Saturday, November 13, 2010

I would murder someone to get a job as a critic

Despite my unhealthy fascination with all things entertainment, I’m not much of a movie-goer these days. I like going to movies with girls, but watching movies at home is really a much better date. You can talk, pause, eat, switch movies when she figures out there are zombies in it, etc. I don’t really have many guy friends in Arizona to go see manly movies, nor am I looking for them. Netflix takes care of a bunch, the internet takes care of a bunch, being too busy to realize what movies are out take of the rest. So, the movies I’ve seen in theaters have been few and far between. Except for this week when I saw 2.

The first was It’s Kind of a Funny Story. It was kind of a funny movie. It is a bit stuck in the dramedy zone: spending equal time on both drama and comedy, so not really dramatic or comedic enough to stand on its own. But it did have one of my favorite celebrities of the moment, Zach Galifianakis acting more than he normally does. Admittedly, playing a psych patient wasn’t a huge departure for him. Jim Gaffigan was along for the ride as well, which was a plus. I saw it with 3 of my work colleagues/friends and so we had a good time comparing their psych hospital to ours. But even if you’re not a psychiatrist or a mental patient, I think it was a reasonably good movie. Not great, which was disappointing. It’s one of those movies that is pretty good, but you could see lots of amusing scenes which could’ve been funny, and touchy-feely scenes that could have been genuinely touching. It just wasn’t quite there. It was also one of those movies where they throw in some artistic accents (visual effects, music, creative structure) but none of them REALLY helped anything. They were just there. I sound negative, but only to point out that it wasn’t great. But you’ll laugh, you’ll be a little touched, you’ll be able to overlook some of the clichés and pat conclusions.

The other movie was Easy A. I’d heard some pretty positive reviews, so when a group congealed to see it, I congealed along with them. I’d give Easy A a solid B to B+. It was preachy, but self aware and referential enough that it wasn’t annoying. And the preachiness was actually kind of a unique take, which also helped it stay more palatable. I’m a bit of a comedic misogynist (Sidebar. Women, as a group, are not nearly as funny as men. I don’t think this is genetic, I think it’s societal pressures. It helps men to be funny much more than it helps women. So men spend a fair amount of time and energy fostering this. At the end of the day, women (with important exceptions) tend to be significantly less funny than men. End sidebar.) but Emma Stone pulls it off. Yes, her dialogue is not really believable coming from a 16 year old, but the dialogue is funny, and she delivers it with aplomb. Most everyone else in the film is similarly witty. Her parents in particular are hilarious. I imagine there was a meeting early in production when they had to decide between PG-13 and R, and I’m glad they went PG-13. I’m no prude, I saw MacGruber last week and it was HILARIOUS (I use all caps not because I’m a teenage girl, but because that is going to be the entirety of that movie review) but I feel it really served this movie well to be PG-13. It was kind of the point that the characters were all discussing, worrying, lying and obsessing over sex, but not participating in it. The dialogue was cleverer because it had to stay under the R level, though it came mighty close. It was good times for not the whole family, but for a larger portion of it.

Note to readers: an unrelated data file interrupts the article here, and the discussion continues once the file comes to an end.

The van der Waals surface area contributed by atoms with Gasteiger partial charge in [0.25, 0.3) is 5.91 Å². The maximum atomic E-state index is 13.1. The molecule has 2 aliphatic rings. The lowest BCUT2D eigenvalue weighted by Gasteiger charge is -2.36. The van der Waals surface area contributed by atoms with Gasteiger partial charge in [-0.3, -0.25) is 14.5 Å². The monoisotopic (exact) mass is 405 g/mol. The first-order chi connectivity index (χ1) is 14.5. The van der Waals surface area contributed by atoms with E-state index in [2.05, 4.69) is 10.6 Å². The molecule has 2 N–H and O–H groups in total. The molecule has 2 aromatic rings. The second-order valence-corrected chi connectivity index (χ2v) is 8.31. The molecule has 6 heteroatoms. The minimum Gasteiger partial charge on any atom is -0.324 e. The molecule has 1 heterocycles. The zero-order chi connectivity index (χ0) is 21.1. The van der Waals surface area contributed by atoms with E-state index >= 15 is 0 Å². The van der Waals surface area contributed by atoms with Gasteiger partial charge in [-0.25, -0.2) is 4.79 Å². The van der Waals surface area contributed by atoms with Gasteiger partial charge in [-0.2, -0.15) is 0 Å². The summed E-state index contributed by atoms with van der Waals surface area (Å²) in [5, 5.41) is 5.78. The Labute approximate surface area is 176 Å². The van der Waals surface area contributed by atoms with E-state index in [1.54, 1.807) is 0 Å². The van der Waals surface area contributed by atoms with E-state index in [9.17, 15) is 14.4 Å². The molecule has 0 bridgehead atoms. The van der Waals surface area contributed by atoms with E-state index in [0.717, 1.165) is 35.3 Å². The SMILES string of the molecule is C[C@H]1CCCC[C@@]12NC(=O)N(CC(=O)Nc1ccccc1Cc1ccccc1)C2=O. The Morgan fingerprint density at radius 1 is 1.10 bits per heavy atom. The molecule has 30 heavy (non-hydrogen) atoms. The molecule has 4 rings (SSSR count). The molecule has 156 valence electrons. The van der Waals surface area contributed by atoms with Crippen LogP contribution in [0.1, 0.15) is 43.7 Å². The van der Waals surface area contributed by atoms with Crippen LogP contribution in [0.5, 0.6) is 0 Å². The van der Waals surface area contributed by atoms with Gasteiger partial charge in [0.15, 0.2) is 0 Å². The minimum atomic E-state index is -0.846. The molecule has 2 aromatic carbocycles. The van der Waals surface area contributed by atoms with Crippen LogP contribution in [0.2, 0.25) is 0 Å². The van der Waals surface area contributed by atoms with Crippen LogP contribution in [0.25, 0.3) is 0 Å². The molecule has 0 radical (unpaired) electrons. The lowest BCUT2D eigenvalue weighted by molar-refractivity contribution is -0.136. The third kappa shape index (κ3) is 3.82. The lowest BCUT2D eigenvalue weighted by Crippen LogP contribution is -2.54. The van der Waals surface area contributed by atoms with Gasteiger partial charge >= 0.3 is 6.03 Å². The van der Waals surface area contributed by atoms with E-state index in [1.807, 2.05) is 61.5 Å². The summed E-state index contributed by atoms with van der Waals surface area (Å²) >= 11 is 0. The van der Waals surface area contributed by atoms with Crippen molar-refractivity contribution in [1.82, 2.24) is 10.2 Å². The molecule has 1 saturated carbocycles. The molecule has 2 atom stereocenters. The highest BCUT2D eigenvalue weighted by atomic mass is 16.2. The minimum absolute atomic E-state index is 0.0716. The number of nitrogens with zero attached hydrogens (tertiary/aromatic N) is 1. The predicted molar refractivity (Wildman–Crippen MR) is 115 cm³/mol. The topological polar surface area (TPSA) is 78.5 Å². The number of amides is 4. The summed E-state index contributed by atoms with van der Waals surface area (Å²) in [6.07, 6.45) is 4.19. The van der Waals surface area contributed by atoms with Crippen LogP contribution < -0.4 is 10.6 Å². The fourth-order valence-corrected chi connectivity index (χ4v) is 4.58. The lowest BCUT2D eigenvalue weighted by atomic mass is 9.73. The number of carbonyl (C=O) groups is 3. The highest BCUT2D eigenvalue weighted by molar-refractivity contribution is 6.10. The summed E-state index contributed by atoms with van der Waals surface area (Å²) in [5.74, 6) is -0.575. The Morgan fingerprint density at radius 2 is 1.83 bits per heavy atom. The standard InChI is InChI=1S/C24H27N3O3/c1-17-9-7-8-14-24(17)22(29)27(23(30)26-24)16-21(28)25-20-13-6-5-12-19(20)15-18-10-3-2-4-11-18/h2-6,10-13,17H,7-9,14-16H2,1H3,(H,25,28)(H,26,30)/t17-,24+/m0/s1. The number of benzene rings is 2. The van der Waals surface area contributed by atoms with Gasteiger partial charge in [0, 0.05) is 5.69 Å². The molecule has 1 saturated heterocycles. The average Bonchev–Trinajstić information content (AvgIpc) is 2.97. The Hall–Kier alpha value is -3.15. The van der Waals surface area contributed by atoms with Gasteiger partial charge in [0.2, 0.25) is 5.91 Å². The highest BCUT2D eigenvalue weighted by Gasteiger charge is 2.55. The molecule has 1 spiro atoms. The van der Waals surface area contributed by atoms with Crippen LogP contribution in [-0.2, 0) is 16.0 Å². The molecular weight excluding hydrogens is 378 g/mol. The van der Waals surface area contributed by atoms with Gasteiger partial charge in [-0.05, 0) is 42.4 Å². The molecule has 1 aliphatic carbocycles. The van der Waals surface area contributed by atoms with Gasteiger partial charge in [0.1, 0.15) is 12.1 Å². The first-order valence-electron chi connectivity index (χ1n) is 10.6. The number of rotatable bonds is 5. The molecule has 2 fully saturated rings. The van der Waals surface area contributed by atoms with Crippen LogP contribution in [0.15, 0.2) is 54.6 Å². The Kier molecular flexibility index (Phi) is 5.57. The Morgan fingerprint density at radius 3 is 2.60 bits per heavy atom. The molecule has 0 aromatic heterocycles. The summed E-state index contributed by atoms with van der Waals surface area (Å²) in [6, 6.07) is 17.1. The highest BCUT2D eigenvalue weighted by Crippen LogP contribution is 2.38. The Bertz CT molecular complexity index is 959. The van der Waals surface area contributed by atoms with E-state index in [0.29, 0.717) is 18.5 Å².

So there are some movies that you should see. It occurred to me as I saw these movies and all the posters for the blockbuster schlock coming out that all movies should be double features. And not just due to exorbitant ticket prices. Every big budget movie should be paired with a little indie flick. There are good and bad movies in both categories, so I’m not saying the indie flick will provide some nutrition after the blockbuster junk food. Just that it would benefit these little movies to get seen, and it should be an option after the popcorn flick to stick around and catch something that might be great.

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